Robert Haydon Jones
and Matthew Levine

Matthew Levine
“Central Park, Fall”
Inspiration piece

The Next Stop
By Robert Haydon Jones
Response

Looking back from 68 years away, Jimmy O’Hara could not figure why he had elected to stay on the train that morning at the suburban stop for his prep school and had gotten out at the next stop, at the grimy, industrial city of Bridgeport.

Jimmy took the train every weekday two stops back and forth to prep school. It was a fixed routine.

Jimmy was 13. What had he been thinking he was going to do on a weekday morning in Bridgeport? From 68 years in the future, Jimmy had no idea.

In fact, Jimmy couldn’t recall anything of what he did in the station before he met Jerry.

Jerry, a slim, pleasant looking negro in his mid-forties, had come up to him and asked if he was lost. Did he need help? Jimmy said he was okay. Jerry said he was glad that was the case. Would Jimmy like a coffee?

Jimmy remembered they walked just a couple of blocks to Jerry’s apartment. It was up three flights of steep stairs. Jerry made coffee. It was very sweet. It tasted pretty good.

Jerry had served in the Army during the War. He had finished up in Korea. He asked Jimmy how he was doing.

Jimmy talked to him about how he played football and baseball. He had been a star in his first year at his very famous prep school in Massachusetts — but his father had gotten sick – and now Jimmy had to go to school close to home.

He didn’t like it. His new school was too big – plus they didn’t pay much attention to sports programs for younger athletes.

Jerry asked Jimmy if he would like to drink some beer and Jimmy said, “Sure.” Jerry poured out the beer and cautioned Jimmy to go easy. “We don’t want you going home, three sheets to the wind,” he said.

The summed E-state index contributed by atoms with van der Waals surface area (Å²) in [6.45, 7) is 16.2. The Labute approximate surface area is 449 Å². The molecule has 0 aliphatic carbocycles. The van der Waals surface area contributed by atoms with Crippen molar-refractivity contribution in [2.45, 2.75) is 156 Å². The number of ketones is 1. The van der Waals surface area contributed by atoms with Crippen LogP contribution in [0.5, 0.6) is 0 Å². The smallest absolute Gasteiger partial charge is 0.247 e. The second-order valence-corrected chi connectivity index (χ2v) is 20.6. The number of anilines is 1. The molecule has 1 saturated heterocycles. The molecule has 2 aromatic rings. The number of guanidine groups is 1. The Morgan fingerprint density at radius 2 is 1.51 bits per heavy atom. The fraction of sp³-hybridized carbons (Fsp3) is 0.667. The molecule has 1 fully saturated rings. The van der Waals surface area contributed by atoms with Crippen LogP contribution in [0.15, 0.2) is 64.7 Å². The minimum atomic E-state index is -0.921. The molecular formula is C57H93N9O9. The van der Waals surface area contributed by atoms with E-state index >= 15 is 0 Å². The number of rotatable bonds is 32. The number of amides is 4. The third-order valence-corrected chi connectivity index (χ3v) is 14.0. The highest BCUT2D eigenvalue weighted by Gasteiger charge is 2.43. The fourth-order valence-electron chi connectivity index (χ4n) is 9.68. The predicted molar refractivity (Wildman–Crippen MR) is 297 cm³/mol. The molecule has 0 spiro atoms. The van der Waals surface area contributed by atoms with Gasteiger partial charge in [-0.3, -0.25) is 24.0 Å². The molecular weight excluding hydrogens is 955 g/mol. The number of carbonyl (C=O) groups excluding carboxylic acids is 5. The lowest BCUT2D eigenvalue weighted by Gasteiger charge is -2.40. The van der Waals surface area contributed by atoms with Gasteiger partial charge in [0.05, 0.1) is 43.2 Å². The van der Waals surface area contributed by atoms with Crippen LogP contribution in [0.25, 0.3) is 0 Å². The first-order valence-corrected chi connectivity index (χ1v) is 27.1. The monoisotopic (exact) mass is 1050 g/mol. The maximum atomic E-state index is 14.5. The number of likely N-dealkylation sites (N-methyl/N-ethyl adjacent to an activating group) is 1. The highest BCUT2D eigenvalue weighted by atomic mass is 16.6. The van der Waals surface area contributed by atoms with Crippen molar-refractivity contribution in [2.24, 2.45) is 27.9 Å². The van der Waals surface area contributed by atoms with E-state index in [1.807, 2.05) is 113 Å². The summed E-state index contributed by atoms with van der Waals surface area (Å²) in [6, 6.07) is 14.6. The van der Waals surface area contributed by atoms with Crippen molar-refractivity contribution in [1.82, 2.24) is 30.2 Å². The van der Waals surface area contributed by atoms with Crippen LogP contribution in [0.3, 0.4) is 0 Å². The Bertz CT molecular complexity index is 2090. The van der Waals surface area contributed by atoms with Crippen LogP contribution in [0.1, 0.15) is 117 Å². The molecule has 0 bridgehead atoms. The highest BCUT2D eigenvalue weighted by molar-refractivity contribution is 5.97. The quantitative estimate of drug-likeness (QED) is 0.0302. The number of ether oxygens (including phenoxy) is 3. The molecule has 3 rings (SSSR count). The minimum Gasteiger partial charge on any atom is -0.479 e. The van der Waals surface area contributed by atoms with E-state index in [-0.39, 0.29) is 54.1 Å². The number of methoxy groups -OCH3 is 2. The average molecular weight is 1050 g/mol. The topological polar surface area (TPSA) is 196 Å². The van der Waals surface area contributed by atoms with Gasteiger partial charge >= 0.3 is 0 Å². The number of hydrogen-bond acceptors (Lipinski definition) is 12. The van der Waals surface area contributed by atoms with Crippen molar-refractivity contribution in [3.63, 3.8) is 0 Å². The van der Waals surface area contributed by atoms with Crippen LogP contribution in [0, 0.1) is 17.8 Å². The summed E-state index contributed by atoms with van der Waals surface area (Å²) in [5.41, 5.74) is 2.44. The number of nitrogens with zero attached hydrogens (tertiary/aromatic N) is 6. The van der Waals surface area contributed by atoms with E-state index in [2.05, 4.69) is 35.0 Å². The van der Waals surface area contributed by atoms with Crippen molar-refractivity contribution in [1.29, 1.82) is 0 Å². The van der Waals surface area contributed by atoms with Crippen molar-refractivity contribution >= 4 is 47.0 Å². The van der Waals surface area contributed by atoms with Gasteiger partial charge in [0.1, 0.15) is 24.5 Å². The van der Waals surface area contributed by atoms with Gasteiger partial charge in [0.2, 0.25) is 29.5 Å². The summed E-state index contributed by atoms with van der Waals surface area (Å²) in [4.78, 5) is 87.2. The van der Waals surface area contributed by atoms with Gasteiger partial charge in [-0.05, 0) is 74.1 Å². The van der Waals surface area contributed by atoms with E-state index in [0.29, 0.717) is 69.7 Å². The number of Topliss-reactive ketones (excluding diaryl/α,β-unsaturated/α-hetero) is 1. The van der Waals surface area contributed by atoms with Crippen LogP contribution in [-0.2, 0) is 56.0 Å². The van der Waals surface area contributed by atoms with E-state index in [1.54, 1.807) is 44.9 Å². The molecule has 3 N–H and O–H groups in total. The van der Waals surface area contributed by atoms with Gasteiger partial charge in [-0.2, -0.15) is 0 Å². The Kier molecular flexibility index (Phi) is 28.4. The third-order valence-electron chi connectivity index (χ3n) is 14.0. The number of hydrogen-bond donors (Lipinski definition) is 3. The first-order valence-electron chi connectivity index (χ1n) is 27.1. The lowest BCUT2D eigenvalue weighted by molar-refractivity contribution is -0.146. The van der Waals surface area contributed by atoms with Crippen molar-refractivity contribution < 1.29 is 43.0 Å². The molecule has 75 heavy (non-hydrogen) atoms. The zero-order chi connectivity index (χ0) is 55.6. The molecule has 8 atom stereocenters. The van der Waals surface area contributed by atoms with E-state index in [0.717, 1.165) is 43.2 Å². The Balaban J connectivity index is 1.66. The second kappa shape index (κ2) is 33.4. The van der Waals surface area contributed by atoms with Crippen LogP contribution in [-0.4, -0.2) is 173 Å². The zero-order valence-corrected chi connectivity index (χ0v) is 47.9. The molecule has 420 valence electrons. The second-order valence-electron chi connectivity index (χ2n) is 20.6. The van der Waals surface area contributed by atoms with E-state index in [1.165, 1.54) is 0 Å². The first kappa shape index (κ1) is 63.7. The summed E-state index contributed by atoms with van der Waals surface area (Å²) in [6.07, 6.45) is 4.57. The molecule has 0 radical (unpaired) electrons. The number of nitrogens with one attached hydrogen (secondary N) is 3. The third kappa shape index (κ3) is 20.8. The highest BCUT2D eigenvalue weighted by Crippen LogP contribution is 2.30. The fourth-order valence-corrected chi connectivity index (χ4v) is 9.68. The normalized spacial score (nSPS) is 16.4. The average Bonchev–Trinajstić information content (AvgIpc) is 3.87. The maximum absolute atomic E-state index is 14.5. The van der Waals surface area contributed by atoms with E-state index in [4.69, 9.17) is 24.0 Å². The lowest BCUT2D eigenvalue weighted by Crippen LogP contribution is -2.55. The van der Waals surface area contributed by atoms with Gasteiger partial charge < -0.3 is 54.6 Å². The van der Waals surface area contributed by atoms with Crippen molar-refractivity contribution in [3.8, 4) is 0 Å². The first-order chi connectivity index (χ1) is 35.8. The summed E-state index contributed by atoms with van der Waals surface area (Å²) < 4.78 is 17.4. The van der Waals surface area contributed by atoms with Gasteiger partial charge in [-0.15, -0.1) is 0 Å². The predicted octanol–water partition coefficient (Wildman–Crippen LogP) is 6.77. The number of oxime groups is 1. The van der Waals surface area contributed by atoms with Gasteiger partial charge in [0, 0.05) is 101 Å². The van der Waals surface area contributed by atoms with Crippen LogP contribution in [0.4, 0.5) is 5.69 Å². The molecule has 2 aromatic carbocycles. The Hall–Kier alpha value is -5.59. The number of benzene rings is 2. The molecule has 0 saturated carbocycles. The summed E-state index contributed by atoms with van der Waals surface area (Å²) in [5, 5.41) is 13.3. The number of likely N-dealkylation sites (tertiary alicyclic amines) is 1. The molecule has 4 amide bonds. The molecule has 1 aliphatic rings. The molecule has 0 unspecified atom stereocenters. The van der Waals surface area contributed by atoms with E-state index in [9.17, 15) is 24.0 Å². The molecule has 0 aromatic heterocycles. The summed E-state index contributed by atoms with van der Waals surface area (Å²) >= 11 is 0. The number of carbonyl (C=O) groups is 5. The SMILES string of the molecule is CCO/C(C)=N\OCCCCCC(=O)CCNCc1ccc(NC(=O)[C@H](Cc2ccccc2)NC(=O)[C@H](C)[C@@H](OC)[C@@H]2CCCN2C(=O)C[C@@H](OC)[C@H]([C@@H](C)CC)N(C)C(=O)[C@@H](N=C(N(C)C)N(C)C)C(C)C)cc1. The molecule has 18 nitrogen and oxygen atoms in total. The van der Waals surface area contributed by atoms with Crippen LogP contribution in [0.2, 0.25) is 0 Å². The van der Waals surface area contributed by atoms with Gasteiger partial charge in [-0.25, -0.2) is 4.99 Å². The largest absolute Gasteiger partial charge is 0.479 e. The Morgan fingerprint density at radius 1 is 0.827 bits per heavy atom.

The beer was cold and it tasted good. Jimmy liked it. He was a little dizzy. Then Jerry asked him if he ever smoked and Jimmy said he snuck a smoke once in a while.

Jerry told him he would make them a very special cigarette. He took papers and rolled a cigarette like Jimmy’s grandfather used to. He mixed brown and green tobacco.

He lit it up. After a few puffs, he passed it to Jimmy. He puffed and coughed. Jerry smiled. “Go easy,” he said. “This is a marijuana combo. Easy does it.”

Jimmy took a few more puffs. Almost immediately, he felt himself start to float. Jerry turned on some music and it was wonderful. He could hear Jerry talking to him in a voice that came from far, far away.

He slept for a while. When he woke up, he was lying there in his underpants. Jerry was telling him he deserved love and attention. Jerry promised he would give Jimmy all the love he would ever need. Then Jerry gently pushed his penis into Jimmy’s butt. It didn’t hurt. Jimmy went back to sleep.

When Jimmy woke up, Jerry was cleaning Jimmy’s butt with warm water. Then he helped Jimmy get his underpants and trousers back on. Jerry asked Jimmy what time the train he took back home departed. Jimmy told him. It would leave in just 45 minutes. Jimmy had been there for nearly six hours!

Jimmy was very, very thirsty. Jerry gave him three or four glasses of water. He suggested to Jimmy that they could remain close friends. He wanted to continue to give Jimmy the close support he knew he needed so much.

Jimmy gave Jerry his phone number. Jerry wrote his phone number on a card. Jimmy put the card in his wallet. As they walked to the railroad station, Jerry suggested Jimmy keep their friendship private. Jimmy agreed he would.

Jimmy arrived home that day just as usual. No one said anything. He had dinner with his family and then took a hot shower. He was exhausted. Fortunately the next day was a Saturday and he slept late.

After breakfast, he was in the bathroom when the phone rang. His mother told him someone named Jerry had called. He would call back. Was it about sports? He sounded older.

Jerry called Jimmy four or five times that day. He missed Jimmy. Was he okay? When could they meet again? Jimmy got more and more nervous with each call. He had lots of brothers and sisters. There were a lot of extensions in the house. He asked Jerry to please cool down. Jerry got very angry at that.

Was Jimmy ashamed to have a negro as a friend? Was he angry that Jerry had given him special comfort? Jerry said all that on a call late that Saturday afternoon and Jimmy’s dad heard it all on an extension in the master bedroom.

Jimmy’s dad confronted him right away. Jimmy tried to say it was no big deal but his dad cut him off. “James,” he bellowed. “Don’t lie to me. I just listened in on you on an extension. I heard it all. Tell me everything. All I want to do is to help you.”

Jimmy told his dad pretty much everything. When he was done, his father gave him a long hug. Then his dad took a pen and a pad and worked with Jimmy to create a detailed chronology of Jimmy’s day with Jerry. Jimmy also gave his dad the card Jerry had given him with his contact info.